The Silk City megaproject in Kuwait took a major step forward last May with the opening of a key transport link connecting its future site to the capital. Silk City is one of the largest and most ambitious developments in the region and has drawn interest from Chinese Belt and Road planners. However, it still faces major challenges including domestic political disputes and neighbourhood security turmoil – both of which underscore long-standing obstacles for the country when it comes to attracting local and international investors.

Gulf Monitor | Jonathan Gorvett | Infrastructure


Last May Kuwait’s emir, Sheikh Sabah Al Ahmad Al Jaber Al Sabah, opened the $3bn, 48.5-km Sheikh Jaber Al Ahmad Al Sabah causeway over Kuwait Bay, linking the country’s capital and main economic and population centre to its largely empty northern districts.

An hour and a half’s drive north from the French-designed and South-Korean-built megabridge lies the Iraqi border and the highway to Basra and Baghdad. A similar distance north-west, and Kuwait’s new port of Mubarak Al Kabeer, on Bubiyan Island, overlooks the narrow delta at the top end of the Gulf – Iraq’s only exit to the waterway and a place where Kuwait, Iraq and Iran all meet.


Logistics and trading ambitions

The clear strategic value of this location is something the Kuwaiti authorities have long been keen to leverage, and their latest plan for doing so – by building a $100bn urban centre called Silk City or Madinat al-Harir in Arabic – is currently one of the most ambitious construction projects in the Middle East.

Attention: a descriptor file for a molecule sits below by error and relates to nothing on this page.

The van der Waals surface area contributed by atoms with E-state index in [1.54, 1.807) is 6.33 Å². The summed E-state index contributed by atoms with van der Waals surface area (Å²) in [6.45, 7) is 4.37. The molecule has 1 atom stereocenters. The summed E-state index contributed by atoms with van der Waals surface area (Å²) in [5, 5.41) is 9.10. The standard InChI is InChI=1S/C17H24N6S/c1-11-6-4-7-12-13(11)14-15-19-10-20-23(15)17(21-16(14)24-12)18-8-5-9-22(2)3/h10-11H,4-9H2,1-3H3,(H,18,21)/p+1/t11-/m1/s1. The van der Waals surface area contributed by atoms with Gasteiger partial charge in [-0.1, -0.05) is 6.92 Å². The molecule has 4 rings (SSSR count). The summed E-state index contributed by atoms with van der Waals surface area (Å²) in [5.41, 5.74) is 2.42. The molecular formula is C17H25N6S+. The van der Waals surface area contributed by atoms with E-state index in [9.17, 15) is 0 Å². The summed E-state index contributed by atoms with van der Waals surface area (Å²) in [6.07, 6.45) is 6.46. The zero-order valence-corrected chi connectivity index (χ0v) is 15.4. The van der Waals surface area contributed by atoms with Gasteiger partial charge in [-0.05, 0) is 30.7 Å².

The government hopes the project will transform the northern territories into a global logistics and trading hub, furthering Kuwait’s plans to diversify away from hydrocarbon dependency – a key goal of Vision 2035, the country’s long-term development plan.

Phase one is closely tied to the development of Mubarak Al Kabeer port, under construction since 2011. An international airport, rail network and trade zone for the port are all planned as part of the rollout.

In July tenders were awarded for main linking roads and bridges, tying Bubiyan island, where the port is located, to the Kuwaiti mainland – and then on to the new causeway. This cuts travel times between Kuwait City and the proposed site of Silk City from 90 minutes to half an hour.[1]

In addition to any economic benefits, part of the rationale is that this settlement – which aims to house some 700,000 people when complete – would establish clear sovereignty over the largely empty north. The region was the first to be invaded in 1990 by Iraqi forces, and the trauma of that event still resonates with many Kuwaitis.


Finding the Money

All well and good, but Silk City is an enormous project, requiring colossal amounts of investment. Kuwait is oil rich – the sector accounted for 53.7% of GDP in 2Q19 – but has been negatively impacted by global hydrocarbon price softening. GDP growth slowed to 1.2% in 2018 and will likely see a contraction of 0.5% this year. The country also has a wealth of other construction projects underway – some $62bn of these in oil and gas, $48.1bn in urban buildings and $30bn in infrastructure as of last June, according to Construction Week Online.[2]

Further foreign and domestic investment will be key to the megaproject’s success – yet there are some major obstacles to mobilising this.

First, since the 1990 Iraqi invasion even Kuwaiti investors have traditionally been shy of investing in the country. In 2013-18 foreign direct investment in greenfield projects in Kuwait totalled less than $5bn – the lowest among the GCC countries.[3]By comparison, the UAE received $49bn and Saudi Arabia approximately $45bn. Much of Kuwait City’s downtown is in need of maintenance or repair as a result, with the bulk of the construction activity mentioned above dedicated to playing catch-up after years of underinvestment.

Second, the rationale for Mubarak Al Kebeer relies heavily on Iraqi trade. Kuwait itself is far too small a market for such a major facility, particularly as it has other ports around Kuwait City. To be successful, the new port needs to have both a relatively frictionless, cross-border trade agreement in place with Iraq and stability with its neighbour.